DAMAGED 5-HT (5-hydroxytryptamine) axons in the central nervous system have been observed to undergo vigorous sprouting1,2. Regeneration of these axons to their original termination sites has been seen several months after intraventricular administration of selective 5-HT neurotoxic drugs; and in the spinal cord this regrowth has been correlated with a return of normal 5-HT receptor function as measured by a hindlimb stretch reflex3. These findings raise two questions. First, is the pattern of re-innervation after injury dependent on some regenerative property of the damaged axons themselves, or is it primarily controlled by the denervated terminal field? And second, can re-innervation take place not only by regeneration of the original axons but also by collateral sprouting of chemically identical but anatomically separate undamaged fibres; and , if so, will function be restored? In the work reported here we have taken advantage of the fact that the hippocampus receives two separate inputs of 5-HT fibres from the median raphe nucleus, and we have shown that the unilateral removal of one input induces re-innervation of the unoccupied sites by the other. This collateral sprouting occuring in a single hippocampus is accompanied by disappearance of an asymmetrical behavioural response, suggesting that not only structural but functional recovery has occurred. Our results, therefore, suggest that the 5-HT terminal field plays a major part in the reorganisation of this system after injury to the brain.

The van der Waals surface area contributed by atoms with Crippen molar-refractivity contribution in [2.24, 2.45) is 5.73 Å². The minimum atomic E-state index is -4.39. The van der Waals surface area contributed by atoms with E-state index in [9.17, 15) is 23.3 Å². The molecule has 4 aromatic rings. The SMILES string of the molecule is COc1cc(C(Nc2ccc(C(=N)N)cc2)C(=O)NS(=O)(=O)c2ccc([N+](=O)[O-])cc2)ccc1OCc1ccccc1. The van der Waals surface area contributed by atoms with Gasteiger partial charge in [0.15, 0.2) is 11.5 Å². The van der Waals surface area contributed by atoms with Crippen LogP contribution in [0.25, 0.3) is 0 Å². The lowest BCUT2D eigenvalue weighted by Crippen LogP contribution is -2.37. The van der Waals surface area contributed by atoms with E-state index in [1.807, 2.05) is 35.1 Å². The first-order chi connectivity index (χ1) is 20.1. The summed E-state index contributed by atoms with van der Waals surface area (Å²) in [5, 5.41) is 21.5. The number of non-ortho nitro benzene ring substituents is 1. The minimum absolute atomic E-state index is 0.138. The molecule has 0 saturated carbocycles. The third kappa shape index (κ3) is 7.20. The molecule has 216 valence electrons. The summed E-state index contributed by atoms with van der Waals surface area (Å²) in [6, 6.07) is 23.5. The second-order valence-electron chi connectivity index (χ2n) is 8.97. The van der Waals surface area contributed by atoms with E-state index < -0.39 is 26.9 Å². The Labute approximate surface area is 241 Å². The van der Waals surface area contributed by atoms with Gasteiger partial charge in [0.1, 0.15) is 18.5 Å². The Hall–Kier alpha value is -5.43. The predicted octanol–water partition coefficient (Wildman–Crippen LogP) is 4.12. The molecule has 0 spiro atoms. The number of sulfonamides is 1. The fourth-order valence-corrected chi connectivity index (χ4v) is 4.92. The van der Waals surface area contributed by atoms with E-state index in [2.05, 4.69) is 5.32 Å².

ASJC Scopus subject areas